Eric Girard, Quebec’s Minister of Finance, tabled a budget a couple of weeks ago. It included hundreds of millions in spending on healthcare this fiscal year and billions over the next five years. There was nothing either spectacular or convincing enough to make headlines. Just the usual suspects: maintaining existing infrastructure and building new structures for the elderly, increasing nurses and administrative staff, ending the “abusive imposition of (nursing) overtime.”
Not to be outdone, Health Minister Christian Dubé just released his roadmap to future Quebec healthcare — “More Human, More Efficient” — suggesting that by 2025 the entire system would be revamped.
The most stunning observation about Dubé’s document is that for the first time ever it acknowledges what private sector analysts have been saying for years: the system is broken. It needs to be totally re-created.
Among the suggestions put forth by Dubé:
• Small community clinics with more local autonomy, not a one-size-fits all centrally controlled system
• Teams of health professionals focused on patient needs, not doctors as the only point of entry into the system
• Payment for service to each patient, not payment for each service
• More focus on illness prevention, not a system that kicks in only after you’re sick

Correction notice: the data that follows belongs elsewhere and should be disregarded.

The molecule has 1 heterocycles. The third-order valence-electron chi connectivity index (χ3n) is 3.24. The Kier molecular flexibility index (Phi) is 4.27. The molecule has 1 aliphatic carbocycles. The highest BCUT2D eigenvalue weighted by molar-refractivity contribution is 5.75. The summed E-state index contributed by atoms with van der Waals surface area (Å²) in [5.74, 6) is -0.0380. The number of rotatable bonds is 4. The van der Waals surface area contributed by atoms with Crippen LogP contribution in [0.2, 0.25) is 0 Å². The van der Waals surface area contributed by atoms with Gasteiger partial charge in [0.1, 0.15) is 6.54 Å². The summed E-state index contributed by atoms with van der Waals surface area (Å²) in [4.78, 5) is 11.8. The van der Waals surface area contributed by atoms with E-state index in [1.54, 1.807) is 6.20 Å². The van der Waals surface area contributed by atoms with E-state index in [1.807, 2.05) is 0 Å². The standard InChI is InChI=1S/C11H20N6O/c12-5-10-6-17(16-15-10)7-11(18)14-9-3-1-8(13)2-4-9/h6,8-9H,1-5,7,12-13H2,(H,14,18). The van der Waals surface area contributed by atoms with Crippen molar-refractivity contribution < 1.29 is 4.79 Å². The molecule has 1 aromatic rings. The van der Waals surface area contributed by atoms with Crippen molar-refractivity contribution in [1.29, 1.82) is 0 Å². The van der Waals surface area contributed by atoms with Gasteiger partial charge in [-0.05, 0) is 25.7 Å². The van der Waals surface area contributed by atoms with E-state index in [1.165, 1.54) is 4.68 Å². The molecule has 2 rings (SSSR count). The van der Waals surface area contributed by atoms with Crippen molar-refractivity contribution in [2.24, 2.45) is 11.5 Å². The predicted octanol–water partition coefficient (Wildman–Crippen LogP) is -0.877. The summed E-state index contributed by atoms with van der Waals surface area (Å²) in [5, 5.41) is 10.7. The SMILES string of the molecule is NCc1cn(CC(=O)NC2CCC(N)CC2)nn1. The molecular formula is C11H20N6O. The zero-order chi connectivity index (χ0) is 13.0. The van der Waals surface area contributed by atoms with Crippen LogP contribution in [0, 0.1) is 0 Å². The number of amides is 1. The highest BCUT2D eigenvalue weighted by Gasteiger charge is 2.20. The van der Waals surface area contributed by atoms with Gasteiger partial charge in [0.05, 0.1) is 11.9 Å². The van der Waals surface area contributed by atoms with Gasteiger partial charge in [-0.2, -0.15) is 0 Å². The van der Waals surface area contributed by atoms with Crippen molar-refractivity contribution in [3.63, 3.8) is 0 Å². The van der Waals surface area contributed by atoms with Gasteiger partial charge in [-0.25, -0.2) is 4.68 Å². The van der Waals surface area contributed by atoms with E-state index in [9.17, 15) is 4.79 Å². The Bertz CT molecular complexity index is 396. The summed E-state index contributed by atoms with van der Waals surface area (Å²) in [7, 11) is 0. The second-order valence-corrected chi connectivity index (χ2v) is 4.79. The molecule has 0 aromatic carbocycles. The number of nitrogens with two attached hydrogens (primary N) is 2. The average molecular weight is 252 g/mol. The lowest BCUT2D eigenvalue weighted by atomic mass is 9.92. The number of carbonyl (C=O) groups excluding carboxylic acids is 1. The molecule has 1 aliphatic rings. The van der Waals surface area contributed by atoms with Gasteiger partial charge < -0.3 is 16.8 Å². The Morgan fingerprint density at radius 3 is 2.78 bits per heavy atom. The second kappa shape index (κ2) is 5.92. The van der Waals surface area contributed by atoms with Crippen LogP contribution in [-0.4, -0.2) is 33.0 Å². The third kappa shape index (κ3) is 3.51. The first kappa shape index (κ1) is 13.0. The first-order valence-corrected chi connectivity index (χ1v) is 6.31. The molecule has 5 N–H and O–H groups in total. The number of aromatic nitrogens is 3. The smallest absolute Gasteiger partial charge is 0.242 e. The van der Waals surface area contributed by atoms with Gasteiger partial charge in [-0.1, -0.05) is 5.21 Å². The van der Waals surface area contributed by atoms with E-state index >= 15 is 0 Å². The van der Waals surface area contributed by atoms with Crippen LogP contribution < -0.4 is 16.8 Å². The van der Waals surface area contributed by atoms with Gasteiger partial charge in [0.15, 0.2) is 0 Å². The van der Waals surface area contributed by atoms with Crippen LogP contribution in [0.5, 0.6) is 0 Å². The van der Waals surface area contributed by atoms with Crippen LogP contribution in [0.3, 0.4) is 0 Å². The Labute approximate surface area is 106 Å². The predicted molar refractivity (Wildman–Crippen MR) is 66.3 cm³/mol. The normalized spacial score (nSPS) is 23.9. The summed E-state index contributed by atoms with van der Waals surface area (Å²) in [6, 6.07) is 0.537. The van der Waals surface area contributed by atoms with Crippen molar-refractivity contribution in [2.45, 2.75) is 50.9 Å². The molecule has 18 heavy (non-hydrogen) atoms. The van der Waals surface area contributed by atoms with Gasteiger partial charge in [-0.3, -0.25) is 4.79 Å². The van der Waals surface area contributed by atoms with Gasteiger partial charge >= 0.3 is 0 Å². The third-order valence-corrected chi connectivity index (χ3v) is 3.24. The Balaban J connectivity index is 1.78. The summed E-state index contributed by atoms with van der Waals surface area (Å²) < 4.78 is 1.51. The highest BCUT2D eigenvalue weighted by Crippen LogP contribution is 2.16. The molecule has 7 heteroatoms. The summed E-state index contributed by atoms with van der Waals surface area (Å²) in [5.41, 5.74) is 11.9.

• Home care so people can stay at home or in their community
• Use of 21st century technology so that electronic systems can talk to each other, not thousands of ancient technologies (like fax machines) that cannot
• Every person to have access to their own health records
Can it be done? Yes, with enough dedication, citizen buy-in and dollars.
Dedication: There will be an election in the fall and the present government may become the previous government. Will future governments carry out the re-creation of the system? Opposition parties are already doing what they always do – opposing. For example, the Liberal Party harkens back to the CAQ’s 2018 promise that every Quebecer will have a family doctor.
The fact is that 75-80 per cent of all issues that make people go to the ER or ask for a doctor appointment can be resolved by a different kind of healthcare professional. The fact is that the whole notion of curing disease and keeping populations healthy has undergone constant, significant and accelerating change over the past 100 years thanks to scientific discoveries, progress in hygiene and technology. Time to acknowledge that doctors aren’t the only people who know how to help people get better. They have never been the experts to keep us healthy.
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